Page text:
DAYTONA BEACH, Fla. – Jessica Korda huddled with her parents and swing coach Saturday night, going over the pros and cons of turning professional. A rules official had told her father, Petr, earlier that day that they’d need to make a decision immediately after play had finished on Sunday.
“I knew that I wanted to turn pro and go down that road,” Jessica Korda said. “I never actually thought I would do it this early.”
When asked for an example of a con to turning pro early, Korda immediately said schoolwork. The high school senior took two weeks off for LPGA Q-School and will pay the price when she returns, working through Christmas break. She’s taking three classes at the moment, but can only name two: English and marine science.
“That tells you how much work I’m doing,” she said with a laugh.
Korda, 17, spoke with a rules official moments after walking out of the scoring tent on Dec. 12 and declared that she’s now a professional. She closed with a 5-over 77 on a miserably cold and windy day at LPGA International, finishing two strokes behind Aree Song, the first prodigy to enter Q-School, as a 17-year-old in 2003.
Korda turns 18 on Feb. 27. Should she receive a sponsor exemption into Thailand or Singapore, the first two events, she can play as a 17-year-old. However, the money she earns will not be official.
For years, Korda has been decked out in Adidas attire from head to toe. She’s played with TaylorMade clubs since former tennis star Ivan Lendl took Korda, also a tennis professional from their native Czech Republic, and his youngest daughter, Daniela, to get fitted when she was 13. Still, when asked about contracts and agents, Petr Korda said the only thing he’s certain of is that Jessica will be putting her clubs in the corner until Christmas.
“I think she is ready for the next step,” said Petr, who learned in tennis that it’s best not to think too far ahead. He let his daughter face each challenge as it came. Only now will they map out the year ahead.
Song has a unique perspective on what’s next for Korda, having been there herself several years ago. Professional golf has been a constant fight for Song, who has battled injuries and burnout much of the time. Looking back, she wishes she had gone to college for a couple of years. Right now, she’s taking online classes with the University of Phoenix, though at 24 she’s still considered a freshman.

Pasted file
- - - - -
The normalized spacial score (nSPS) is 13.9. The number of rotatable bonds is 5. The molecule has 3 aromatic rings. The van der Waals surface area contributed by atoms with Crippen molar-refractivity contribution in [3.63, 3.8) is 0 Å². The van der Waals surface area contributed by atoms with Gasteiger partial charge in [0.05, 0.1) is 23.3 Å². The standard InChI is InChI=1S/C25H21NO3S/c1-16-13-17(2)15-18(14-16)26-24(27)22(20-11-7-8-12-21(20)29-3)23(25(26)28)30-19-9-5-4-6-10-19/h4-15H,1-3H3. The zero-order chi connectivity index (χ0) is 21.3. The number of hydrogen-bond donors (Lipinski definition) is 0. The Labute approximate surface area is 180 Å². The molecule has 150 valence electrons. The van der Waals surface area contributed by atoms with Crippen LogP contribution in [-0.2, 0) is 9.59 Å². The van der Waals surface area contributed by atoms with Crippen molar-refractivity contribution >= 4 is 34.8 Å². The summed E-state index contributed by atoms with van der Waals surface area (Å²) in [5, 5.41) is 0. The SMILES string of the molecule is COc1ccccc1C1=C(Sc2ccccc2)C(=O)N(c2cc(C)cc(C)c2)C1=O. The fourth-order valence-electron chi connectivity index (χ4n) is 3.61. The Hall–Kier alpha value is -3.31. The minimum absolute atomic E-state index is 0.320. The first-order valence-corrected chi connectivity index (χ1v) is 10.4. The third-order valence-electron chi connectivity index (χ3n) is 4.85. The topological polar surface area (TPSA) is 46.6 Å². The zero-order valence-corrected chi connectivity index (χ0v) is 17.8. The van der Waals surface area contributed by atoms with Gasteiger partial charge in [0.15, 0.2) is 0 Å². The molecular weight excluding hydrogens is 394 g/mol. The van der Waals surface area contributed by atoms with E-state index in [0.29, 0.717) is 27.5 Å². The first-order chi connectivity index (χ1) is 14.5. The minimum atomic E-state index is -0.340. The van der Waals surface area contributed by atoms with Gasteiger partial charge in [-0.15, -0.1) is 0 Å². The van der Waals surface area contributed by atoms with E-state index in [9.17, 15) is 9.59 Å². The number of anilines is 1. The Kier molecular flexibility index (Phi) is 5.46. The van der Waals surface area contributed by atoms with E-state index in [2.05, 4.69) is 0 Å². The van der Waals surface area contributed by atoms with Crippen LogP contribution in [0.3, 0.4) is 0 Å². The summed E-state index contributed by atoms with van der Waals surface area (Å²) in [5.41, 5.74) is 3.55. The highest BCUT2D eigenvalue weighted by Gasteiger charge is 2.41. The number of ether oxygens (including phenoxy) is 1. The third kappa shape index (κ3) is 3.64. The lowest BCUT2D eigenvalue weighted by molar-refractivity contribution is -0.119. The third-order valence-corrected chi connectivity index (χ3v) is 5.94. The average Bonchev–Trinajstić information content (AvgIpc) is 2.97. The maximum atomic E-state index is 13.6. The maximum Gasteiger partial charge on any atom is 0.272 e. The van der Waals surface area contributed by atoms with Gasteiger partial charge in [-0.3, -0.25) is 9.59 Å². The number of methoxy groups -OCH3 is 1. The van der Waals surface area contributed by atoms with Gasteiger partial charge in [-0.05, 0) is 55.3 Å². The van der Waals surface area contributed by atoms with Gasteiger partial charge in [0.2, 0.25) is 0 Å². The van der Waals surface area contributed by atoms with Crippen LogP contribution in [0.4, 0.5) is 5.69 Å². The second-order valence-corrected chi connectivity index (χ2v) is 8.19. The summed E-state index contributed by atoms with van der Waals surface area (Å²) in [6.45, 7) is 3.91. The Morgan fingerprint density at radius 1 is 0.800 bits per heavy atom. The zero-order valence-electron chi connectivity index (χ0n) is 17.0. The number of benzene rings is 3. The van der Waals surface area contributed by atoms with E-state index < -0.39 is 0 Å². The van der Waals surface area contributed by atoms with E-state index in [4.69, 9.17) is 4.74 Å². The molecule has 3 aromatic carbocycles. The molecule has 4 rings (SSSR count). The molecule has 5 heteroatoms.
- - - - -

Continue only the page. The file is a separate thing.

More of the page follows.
Last year, Song hit a tree midswing at the Jamie Farr Owens Corning Classic and injured her left shoulder. The nerve-traction injury caused her to lose her feel on the greens and some distance off the tee. In the past month and a half, her game has started to return.
“When I step on the course, I feel like I can make birdies, and that’s key for me,” Song said. “Playing too defensively the last two years.”
Last month Song, who is half Korean, half Thai, earned her card at KLPGA Q-School. The first stage had 324 players, and Song said conditions were cold and slow, with rounds taking seven hours.
“I think I took, like, seven bananas,” she said.
Song and her twin sister, Naree, have been open about talking about the lack of balance they had as younger players. Their mental outlook has changed dramatically over the years.
For two years, the young Song twins strapped pink sand bags to their ankles and walked down the 11 flights of stairs at the family hotel in Thailand. They wore the sand bags under their pants to school from 7 a.m. to 2 p.m., taking them off for golf practice. Their father thought it would help develop their size.
Every night from ages 8 to 14, the twins were asked to bid their father goodnight by telling him that one day they would each be the No. 1 player in the world.
Korda’s emergence in the game wasn’t nearly as intense. Growing up, she took six weeks off in the summer to rejuvenate in Europe. Korda played several sports – tennis, gymnastics and figure skating – until settling on golf exclusively.
“Koreans probably hit more balls by the time they’re 18 than Americans and Europeans hit by the time they’re 25,” Song said. “I just witnessed it two weeks ago.
“It’s just different philosophies, different lifestyles. At the end of the day, everyone wants to play on this tour.”
Some just get there quicker than others.